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Topic: XRD peaks  (Read 299 times)

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Offline tulip11

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XRD peaks
« on: June 02, 2019, 01:37:57 PM »
Hi all,

I came across the sentence below whilst reading an article detailing PXRD peaks and was wondering if anyone could help me make sense of it?

"The two low intensity 2θ peak values between 8 and 10° are attributable to a small amount of nonorientated solvent-inclusive MOF-508a and solvent-free MOF-508b, respectively."

From my understanding the presence of peaks in a PXRD diffractogram by definition requires orientation and each peak correlates to a specific crystal plane.... If this is the case how can a peak correlate to the ''non-orientated crystal form''. Surley non-orientated crystals would be amorpohus and thereby give no XRD peaks?

Any insight into the meaning of this phrase or any misunderstanding I have would be appreciated!


Article: M. Wilson et. a., Appl. Mater. Interfaces, 2018, 10, 4057

Offline Corribus

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Re: XRD peaks
« Reply #1 on: June 02, 2019, 05:58:31 PM »
I haven't read the paper in question, so it's possible they are talking about something completely different, but nonoriented may refer to the fact that (as in most powders and microcrystalline samples) there is no preferred orientation of the crystal planes of individual crystal grains with respect to the X-ray beam direction in the powder XRD experiment. If the crystals are preferentially oriented, you can get intensification of some peaks with respect to others, because those crystal planes can be more likely (compared to random orientation) to scatter X-rays to the detector.

Remember, unlike in single crystal XRD, power XRD looks at powders, and unless they are compressed or something you have almost by definition nonoriented crystal planes, because the crystal grains are oriented randomly in space. Think about, e.g., table salt. If you grind it up, the crystal planes are facing in lots of different direction with respect to the X-ray source, which is why you see scattering from all the possible crystal planes in the XRD pattern. Compare that to if you did the experiment on one single large perfect crystal, which would have a preferred orientation with respect to the X-ray source, so you would only see scattering from certain planes and no scattering from others.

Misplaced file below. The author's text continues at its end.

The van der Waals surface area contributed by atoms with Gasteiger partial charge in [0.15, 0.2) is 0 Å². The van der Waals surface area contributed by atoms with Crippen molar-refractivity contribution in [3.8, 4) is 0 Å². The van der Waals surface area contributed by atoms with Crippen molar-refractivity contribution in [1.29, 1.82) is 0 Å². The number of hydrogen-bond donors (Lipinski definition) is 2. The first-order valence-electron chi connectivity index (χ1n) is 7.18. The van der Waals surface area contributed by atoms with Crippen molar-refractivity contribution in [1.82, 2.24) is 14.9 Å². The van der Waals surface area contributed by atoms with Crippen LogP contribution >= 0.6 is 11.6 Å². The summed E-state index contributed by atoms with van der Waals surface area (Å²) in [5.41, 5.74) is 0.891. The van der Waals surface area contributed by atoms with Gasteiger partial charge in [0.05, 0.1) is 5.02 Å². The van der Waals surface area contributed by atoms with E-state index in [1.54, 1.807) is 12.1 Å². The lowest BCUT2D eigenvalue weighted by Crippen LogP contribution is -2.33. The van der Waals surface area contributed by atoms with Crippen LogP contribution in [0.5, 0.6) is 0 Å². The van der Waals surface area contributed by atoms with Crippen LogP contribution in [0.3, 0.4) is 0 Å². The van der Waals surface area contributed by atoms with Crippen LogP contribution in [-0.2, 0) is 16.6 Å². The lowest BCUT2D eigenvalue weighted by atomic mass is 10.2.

What men are poets who can speak of Jupiter if he were like a man, but if he is an immense spinning sphere of methane and ammonia must be silent?  - Richard P. Feynman

Offline tulip11

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Re: XRD peaks
« Reply #2 on: June 02, 2019, 06:47:37 PM »
I haven't read the paper in question, so it's possible they are talking about something completely different, but nonoriented may refer to the fact that (as in most powders and microcrystalline samples) there is no preferred orientation of the crystal planes of individual crystal grains with respect to the X-ray beam direction in the powder XRD experiment. If the crystals are preferentially oriented, you can get intensification of some peaks with respect to others, because those crystal planes can be more likely (compared to random orientation) to scatter X-rays to the detector.


Thank you - that helps explain it alot! From that could you say that if you have a lot of randomly orientated crystals such as in a powder is it possible that a diffraction peak occurs across a lot of the orientations and that then rather than assigning that peak to e.g. the (100) face you could think of the peak as belonging to a lot of different, random orientations?

Offline Corribus

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Re: XRD peaks
« Reply #3 on: June 02, 2019, 08:09:09 PM »
Sorry,  not following the question.  Could you clarify?
What men are poets who can speak of Jupiter if he were like a man, but if he is an immense spinning sphere of methane and ammonia must be silent?  - Richard P. Feynman

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